There are many questions that arise when exploring the social, moral, intellectual and political significance of this topic.

In Australia we are fortunate to have an array of different people who experience both acculturation (the process of adopting the cultural traits or social patterns of another group) and enculturation (the process whereby individuals learn their group’s culture, through experience, observation, and instruction).

Moreover on an intellectual level does ones hair type affect their ability to be intellectual and thus complete their professional duties?

Eventually after exploring this idea under the topic “The Future of Work” I decided on a research question:


Upon conducting some initial research I found a few interesting articles that I plan on analysing and drawing data from. Kobena Mercer, British art historian delves into the politics of black hair in Great Britain. He explores how “the black body and black identity has been commercialised across the United States and Britain for centuries” yet somehow be deliberately left out the “professional” narrative.

With this question I aim to explore and analyse nation wide research while conducting my own research by carrying out a number a intimate interviews that directly respond to my research question.

I’m really excited to see how this research unfolds and what information I find!


Innes, C. (2003). Black British Culture and Society: A Text Reader (review). Research in African Literatures, 34(1), pp.191-192.

Walcott, R. (1996). Book Review: Welcome to the Jungle: New Positions in Black Cultural Studies, by Kobena Mercer, New York: Routledge, 1994. Critical Sociology, 22(2), pp.141-144.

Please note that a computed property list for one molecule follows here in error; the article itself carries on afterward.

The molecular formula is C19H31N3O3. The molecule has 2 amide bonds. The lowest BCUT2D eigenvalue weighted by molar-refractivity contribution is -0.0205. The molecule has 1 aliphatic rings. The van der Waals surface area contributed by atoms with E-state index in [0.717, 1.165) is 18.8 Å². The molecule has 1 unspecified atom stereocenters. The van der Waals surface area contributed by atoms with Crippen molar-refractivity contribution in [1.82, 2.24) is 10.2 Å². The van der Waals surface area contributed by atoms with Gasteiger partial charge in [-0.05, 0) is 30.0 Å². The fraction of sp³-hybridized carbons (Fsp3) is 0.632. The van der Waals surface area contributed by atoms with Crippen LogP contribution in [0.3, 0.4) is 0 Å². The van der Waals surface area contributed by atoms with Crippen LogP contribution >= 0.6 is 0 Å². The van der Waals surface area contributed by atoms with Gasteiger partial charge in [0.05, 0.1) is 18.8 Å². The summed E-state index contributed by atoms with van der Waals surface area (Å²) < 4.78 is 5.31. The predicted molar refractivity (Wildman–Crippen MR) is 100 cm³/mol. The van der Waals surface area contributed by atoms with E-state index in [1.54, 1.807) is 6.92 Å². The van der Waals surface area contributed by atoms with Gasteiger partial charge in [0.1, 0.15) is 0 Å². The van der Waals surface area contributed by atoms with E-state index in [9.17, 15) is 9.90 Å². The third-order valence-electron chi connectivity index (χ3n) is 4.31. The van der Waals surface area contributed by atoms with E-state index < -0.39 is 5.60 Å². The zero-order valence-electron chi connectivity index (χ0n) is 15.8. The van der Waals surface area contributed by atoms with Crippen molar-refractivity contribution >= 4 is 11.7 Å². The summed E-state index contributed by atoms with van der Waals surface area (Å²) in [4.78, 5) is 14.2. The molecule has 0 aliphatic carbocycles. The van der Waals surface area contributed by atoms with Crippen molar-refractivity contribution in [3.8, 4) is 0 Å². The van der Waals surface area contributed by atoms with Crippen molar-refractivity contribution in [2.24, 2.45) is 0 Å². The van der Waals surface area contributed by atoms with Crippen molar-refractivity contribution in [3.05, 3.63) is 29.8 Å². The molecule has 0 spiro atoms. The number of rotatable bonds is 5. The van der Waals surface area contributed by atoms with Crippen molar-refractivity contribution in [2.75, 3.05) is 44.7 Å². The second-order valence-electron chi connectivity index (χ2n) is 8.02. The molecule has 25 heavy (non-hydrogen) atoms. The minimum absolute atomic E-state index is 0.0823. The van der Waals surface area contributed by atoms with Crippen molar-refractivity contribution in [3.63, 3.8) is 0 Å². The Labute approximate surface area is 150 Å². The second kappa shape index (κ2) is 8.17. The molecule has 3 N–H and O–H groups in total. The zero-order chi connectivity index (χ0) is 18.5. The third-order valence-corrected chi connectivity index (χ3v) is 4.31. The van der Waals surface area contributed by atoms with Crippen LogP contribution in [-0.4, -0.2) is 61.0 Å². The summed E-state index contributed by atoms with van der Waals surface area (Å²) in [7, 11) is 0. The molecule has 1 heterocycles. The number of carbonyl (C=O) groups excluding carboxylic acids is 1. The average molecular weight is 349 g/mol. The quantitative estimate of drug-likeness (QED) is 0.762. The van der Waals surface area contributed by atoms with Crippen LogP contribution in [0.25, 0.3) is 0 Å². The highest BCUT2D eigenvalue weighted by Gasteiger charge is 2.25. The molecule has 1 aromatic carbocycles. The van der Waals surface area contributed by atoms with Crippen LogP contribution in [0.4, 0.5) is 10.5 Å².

Nothando Moyo


















For my project report I decided to create short video of my experience viewing Twilight for the first time in Cinema and my online experience through different forums. In my blog post I use to study why I myself as a Fan reacted the way I did to seeing watching twilight and how my connection with the mass media as a twilight fan affected my experience.



American media scholar and Provost Professor of Communication Henry Jenkins has has been a devote analyser of all things fandom from, fan economy to fan culture. Over the years he has been intensely engaged with Fan studies.

In his research Jenkins explains how Humans are communal animals.

Related image


We have always had the need to be in community however unlike before when these communities had to be about close proximity now with Mass Media this is not necessary. Communities like Fandoms can build social structures through their overlapping interests and similar context. Therefor these Fan communities can be formed regardless of distance.